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Washington's 2012-13 red-ink dilemma

The Capitol Building in Washington, D.C.

The Capitol Building in Washington, D.C. Credit: Robert Lipper

Pick your poison: deficits or recession.

That’s essentially the word Congress got Tuesday from the respected, nonpartisan Congressional Budget Office about the difficult trade-offs lawmakers face in formulating the nation’s fiscal policies.

Option No. 1 is for Congress to change nothing in current law. Do that and taxes would soar in January 2013. The Bush tax cuts, the two-year cut in payroll taxes and temporary protection from the alternative minimum tax would all expire. At the same moment, $1.2 trillion in automatic spending cuts over 10 years agreed to during last year’s debt crisis would begin to kick in.

That combination of tax hikes and spending cuts would trim the budget deficit by $560 billion between fiscal years 2012 and 2013. But it would do dreadful things to the economy. The CBO projects it would contract 1.3 percent in the first half of 2013. In other words the nation would tumble back into recession.

Option No. 2 calls for Congress to extend all the tax cuts and cancel the automatic spending cuts. Then the economy would grow a healthy 4.4 percent in 2013, the CBO says. But deficits and debt would soar.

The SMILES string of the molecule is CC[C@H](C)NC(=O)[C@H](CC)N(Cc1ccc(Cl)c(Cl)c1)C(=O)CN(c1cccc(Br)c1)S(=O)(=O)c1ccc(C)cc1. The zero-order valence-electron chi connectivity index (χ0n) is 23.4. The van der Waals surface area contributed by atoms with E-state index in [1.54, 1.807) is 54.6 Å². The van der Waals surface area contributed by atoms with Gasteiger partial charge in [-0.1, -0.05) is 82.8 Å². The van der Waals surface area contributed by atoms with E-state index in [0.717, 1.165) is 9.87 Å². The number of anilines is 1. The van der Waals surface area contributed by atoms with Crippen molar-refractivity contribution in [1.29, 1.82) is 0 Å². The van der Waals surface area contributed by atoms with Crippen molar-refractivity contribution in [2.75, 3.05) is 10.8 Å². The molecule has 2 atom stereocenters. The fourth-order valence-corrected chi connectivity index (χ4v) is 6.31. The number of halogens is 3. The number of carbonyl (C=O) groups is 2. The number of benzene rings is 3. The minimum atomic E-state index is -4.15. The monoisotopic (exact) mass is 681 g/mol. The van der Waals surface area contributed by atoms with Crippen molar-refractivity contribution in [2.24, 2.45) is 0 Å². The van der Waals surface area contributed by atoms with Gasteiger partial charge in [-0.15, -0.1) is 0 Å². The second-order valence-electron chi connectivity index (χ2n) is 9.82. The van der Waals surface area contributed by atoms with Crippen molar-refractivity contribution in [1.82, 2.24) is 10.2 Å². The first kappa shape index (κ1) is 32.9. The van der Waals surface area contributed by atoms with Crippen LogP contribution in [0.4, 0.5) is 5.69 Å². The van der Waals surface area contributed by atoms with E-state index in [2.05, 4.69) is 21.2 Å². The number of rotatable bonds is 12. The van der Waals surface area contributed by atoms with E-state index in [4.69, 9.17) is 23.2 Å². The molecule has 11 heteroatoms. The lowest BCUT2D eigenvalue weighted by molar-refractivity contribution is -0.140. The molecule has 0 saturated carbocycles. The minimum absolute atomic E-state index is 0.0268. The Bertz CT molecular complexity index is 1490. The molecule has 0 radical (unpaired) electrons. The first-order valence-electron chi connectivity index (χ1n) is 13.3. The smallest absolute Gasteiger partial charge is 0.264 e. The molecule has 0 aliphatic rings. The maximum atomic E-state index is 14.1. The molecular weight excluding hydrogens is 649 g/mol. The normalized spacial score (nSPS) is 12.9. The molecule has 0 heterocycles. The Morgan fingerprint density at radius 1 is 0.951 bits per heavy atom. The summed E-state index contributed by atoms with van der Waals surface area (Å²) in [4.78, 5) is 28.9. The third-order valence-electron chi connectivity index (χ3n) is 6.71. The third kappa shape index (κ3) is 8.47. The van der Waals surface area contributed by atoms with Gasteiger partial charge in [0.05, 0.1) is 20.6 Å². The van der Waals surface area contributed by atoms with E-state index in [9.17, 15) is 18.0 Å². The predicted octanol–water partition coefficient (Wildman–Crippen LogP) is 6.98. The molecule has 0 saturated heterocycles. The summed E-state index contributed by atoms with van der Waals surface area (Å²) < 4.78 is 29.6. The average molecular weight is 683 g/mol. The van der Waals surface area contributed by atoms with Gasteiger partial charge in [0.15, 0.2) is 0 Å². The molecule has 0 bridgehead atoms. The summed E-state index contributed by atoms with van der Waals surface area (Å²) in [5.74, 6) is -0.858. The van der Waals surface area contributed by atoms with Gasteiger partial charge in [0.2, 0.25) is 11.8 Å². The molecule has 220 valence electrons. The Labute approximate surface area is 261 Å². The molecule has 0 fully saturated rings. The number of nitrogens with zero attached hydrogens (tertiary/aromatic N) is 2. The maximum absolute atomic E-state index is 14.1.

The moral of the story? Don’t go deep into debt during good economic times to finance tax cuts, wars and new benefits. It leaves too little room to maneuver when times get bad.

But there is a third option. The CBO says Congress could enact a combination of changes in taxes and spending that would widen the deficit in 2013 more than option one and reduce deficits later in the decade more than option two while, hopefully, avoiding another recession.

That sort of nuanced policy makes sense. Unfortunately nuance doesn’t come easily to ideologues, partisans or politicians seeking reelection. And that’s who we have to rely on to make it all happen.


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